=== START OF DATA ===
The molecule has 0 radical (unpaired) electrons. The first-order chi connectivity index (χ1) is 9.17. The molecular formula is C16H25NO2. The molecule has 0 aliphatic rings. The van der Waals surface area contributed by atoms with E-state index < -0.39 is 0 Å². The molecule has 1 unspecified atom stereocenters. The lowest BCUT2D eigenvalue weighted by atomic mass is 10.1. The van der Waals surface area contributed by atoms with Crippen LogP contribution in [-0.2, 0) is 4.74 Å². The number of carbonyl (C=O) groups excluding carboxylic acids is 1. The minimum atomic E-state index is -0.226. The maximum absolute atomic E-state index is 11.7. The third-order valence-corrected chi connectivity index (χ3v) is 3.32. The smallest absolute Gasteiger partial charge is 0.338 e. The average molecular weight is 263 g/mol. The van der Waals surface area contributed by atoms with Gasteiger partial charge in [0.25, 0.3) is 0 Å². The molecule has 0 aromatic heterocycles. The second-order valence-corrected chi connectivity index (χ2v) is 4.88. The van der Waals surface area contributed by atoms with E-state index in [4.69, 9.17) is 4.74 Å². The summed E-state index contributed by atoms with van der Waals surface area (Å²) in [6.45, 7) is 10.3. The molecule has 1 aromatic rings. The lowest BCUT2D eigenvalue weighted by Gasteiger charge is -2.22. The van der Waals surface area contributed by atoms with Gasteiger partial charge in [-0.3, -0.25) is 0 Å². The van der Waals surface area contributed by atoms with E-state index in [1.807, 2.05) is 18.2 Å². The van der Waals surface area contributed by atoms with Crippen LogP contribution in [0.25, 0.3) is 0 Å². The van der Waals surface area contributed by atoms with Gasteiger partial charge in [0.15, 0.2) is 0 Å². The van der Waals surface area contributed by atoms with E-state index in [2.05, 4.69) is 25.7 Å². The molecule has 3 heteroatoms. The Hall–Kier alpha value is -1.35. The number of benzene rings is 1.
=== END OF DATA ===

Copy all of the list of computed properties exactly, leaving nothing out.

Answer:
The molecule has 0 radical (unpaired) electrons. The first-order chi connectivity index (χ1) is 9.17. The molecular formula is C16H25NO2. The molecule has 0 aliphatic rings. The van der Waals surface area contributed by atoms with E-state index < -0.39 is 0 Å². The molecule has 1 unspecified atom stereocenters. The lowest BCUT2D eigenvalue weighted by atomic mass is 10.1. The van der Waals surface area contributed by atoms with Crippen LogP contribution in [-0.2, 0) is 4.74 Å². The number of carbonyl (C=O) groups excluding carboxylic acids is 1. The minimum atomic E-state index is -0.226. The maximum absolute atomic E-state index is 11.7. The third-order valence-corrected chi connectivity index (χ3v) is 3.32. The smallest absolute Gasteiger partial charge is 0.338 e. The average molecular weight is 263 g/mol. The van der Waals surface area contributed by atoms with Gasteiger partial charge in [0.25, 0.3) is 0 Å². The molecule has 0 aromatic heterocycles. The second-order valence-corrected chi connectivity index (χ2v) is 4.88. The van der Waals surface area contributed by atoms with E-state index in [4.69, 9.17) is 4.74 Å². The summed E-state index contributed by atoms with van der Waals surface area (Å²) in [6.45, 7) is 10.3. The molecule has 1 aromatic rings. The lowest BCUT2D eigenvalue weighted by Gasteiger charge is -2.22. The van der Waals surface area contributed by atoms with Gasteiger partial charge in [-0.3, -0.25) is 0 Å². The van der Waals surface area contributed by atoms with E-state index in [1.807, 2.05) is 18.2 Å². The van der Waals surface area contributed by atoms with Crippen LogP contribution in [0.25, 0.3) is 0 Å². The van der Waals surface area contributed by atoms with Gasteiger partial charge in [0.15, 0.2) is 0 Å². The van der Waals surface area contributed by atoms with E-state index in [2.05, 4.69) is 25.7 Å². The molecule has 3 heteroatoms. The Hall–Kier alpha value is -1.35. The number of benzene rings is 1.